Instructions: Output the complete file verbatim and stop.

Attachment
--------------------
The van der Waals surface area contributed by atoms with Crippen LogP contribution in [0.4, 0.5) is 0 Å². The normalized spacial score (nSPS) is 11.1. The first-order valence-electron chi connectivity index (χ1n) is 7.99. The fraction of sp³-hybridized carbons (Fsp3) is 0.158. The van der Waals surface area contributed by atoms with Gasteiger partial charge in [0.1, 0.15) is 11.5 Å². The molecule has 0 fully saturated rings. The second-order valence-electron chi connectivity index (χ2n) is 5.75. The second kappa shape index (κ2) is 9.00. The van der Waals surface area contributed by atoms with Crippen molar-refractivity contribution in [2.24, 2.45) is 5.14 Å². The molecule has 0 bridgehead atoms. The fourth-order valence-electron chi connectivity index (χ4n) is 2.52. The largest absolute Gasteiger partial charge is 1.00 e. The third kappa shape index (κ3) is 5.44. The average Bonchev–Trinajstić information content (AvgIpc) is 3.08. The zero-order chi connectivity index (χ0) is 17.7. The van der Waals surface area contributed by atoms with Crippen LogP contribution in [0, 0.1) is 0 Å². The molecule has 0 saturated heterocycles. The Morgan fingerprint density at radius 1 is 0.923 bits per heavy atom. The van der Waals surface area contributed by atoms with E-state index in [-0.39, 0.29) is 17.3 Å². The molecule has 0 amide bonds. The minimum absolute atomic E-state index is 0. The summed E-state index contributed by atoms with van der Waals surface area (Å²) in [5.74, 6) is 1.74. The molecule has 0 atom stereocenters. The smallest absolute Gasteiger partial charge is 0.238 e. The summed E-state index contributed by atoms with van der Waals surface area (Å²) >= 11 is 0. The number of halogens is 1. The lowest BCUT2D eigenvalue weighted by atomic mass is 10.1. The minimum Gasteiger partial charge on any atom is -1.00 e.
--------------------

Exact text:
The van der Waals surface area contributed by atoms with Crippen LogP contribution in [0.4, 0.5) is 0 Å². The normalized spacial score (nSPS) is 11.1. The first-order valence-electron chi connectivity index (χ1n) is 7.99. The fraction of sp³-hybridized carbons (Fsp3) is 0.158. The van der Waals surface area contributed by atoms with Gasteiger partial charge in [0.1, 0.15) is 11.5 Å². The molecule has 0 fully saturated rings. The second-order valence-electron chi connectivity index (χ2n) is 5.75. The second kappa shape index (κ2) is 9.00. The van der Waals surface area contributed by atoms with Crippen molar-refractivity contribution in [2.24, 2.45) is 5.14 Å². The molecule has 0 bridgehead atoms. The fourth-order valence-electron chi connectivity index (χ4n) is 2.52. The largest absolute Gasteiger partial charge is 1.00 e. The third kappa shape index (κ3) is 5.44. The average Bonchev–Trinajstić information content (AvgIpc) is 3.08. The zero-order chi connectivity index (χ0) is 17.7. The van der Waals surface area contributed by atoms with Crippen LogP contribution in [0, 0.1) is 0 Å². The molecule has 0 saturated heterocycles. The Morgan fingerprint density at radius 1 is 0.923 bits per heavy atom. The van der Waals surface area contributed by atoms with E-state index in [-0.39, 0.29) is 17.3 Å². The molecule has 0 amide bonds. The minimum absolute atomic E-state index is 0. The summed E-state index contributed by atoms with van der Waals surface area (Å²) in [5.74, 6) is 1.74. The molecule has 0 atom stereocenters. The smallest absolute Gasteiger partial charge is 0.238 e. The summed E-state index contributed by atoms with van der Waals surface area (Å²) >= 11 is 0. The number of halogens is 1. The lowest BCUT2D eigenvalue weighted by atomic mass is 10.1. The minimum Gasteiger partial charge on any atom is -1.00 e.